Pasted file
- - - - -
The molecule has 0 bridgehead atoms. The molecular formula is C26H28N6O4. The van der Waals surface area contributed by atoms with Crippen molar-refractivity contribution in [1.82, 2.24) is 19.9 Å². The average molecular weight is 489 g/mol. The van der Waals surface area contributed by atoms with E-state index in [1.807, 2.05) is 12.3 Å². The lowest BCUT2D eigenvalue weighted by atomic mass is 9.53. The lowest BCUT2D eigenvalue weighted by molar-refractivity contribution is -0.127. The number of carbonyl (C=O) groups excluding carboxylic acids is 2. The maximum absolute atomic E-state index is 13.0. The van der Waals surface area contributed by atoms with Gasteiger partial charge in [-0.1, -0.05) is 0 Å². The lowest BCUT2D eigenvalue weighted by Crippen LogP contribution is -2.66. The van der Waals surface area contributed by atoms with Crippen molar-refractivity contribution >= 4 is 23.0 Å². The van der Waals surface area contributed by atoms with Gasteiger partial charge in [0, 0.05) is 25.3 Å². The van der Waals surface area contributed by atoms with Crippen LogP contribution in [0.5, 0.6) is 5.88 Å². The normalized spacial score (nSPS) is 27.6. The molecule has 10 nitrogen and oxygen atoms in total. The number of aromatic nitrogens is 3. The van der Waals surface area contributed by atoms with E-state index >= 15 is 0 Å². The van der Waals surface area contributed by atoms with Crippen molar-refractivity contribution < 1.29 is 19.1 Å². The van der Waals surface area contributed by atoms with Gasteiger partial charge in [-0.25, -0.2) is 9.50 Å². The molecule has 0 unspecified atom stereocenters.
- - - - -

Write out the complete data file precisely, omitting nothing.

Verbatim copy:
The molecule has 0 bridgehead atoms. The molecular formula is C26H28N6O4. The van der Waals surface area contributed by atoms with Crippen molar-refractivity contribution in [1.82, 2.24) is 19.9 Å². The average molecular weight is 489 g/mol. The van der Waals surface area contributed by atoms with E-state index in [1.807, 2.05) is 12.3 Å². The lowest BCUT2D eigenvalue weighted by atomic mass is 9.53. The lowest BCUT2D eigenvalue weighted by molar-refractivity contribution is -0.127. The number of carbonyl (C=O) groups excluding carboxylic acids is 2. The maximum absolute atomic E-state index is 13.0. The van der Waals surface area contributed by atoms with Gasteiger partial charge in [-0.1, -0.05) is 0 Å². The lowest BCUT2D eigenvalue weighted by Crippen LogP contribution is -2.66. The van der Waals surface area contributed by atoms with Crippen molar-refractivity contribution >= 4 is 23.0 Å². The van der Waals surface area contributed by atoms with Gasteiger partial charge in [0, 0.05) is 25.3 Å². The van der Waals surface area contributed by atoms with Crippen LogP contribution in [0.5, 0.6) is 5.88 Å². The normalized spacial score (nSPS) is 27.6. The molecule has 10 nitrogen and oxygen atoms in total. The number of aromatic nitrogens is 3. The van der Waals surface area contributed by atoms with E-state index >= 15 is 0 Å². The van der Waals surface area contributed by atoms with Crippen molar-refractivity contribution < 1.29 is 19.1 Å². The van der Waals surface area contributed by atoms with Gasteiger partial charge in [-0.25, -0.2) is 9.50 Å². The molecule has 0 unspecified atom stereocenters.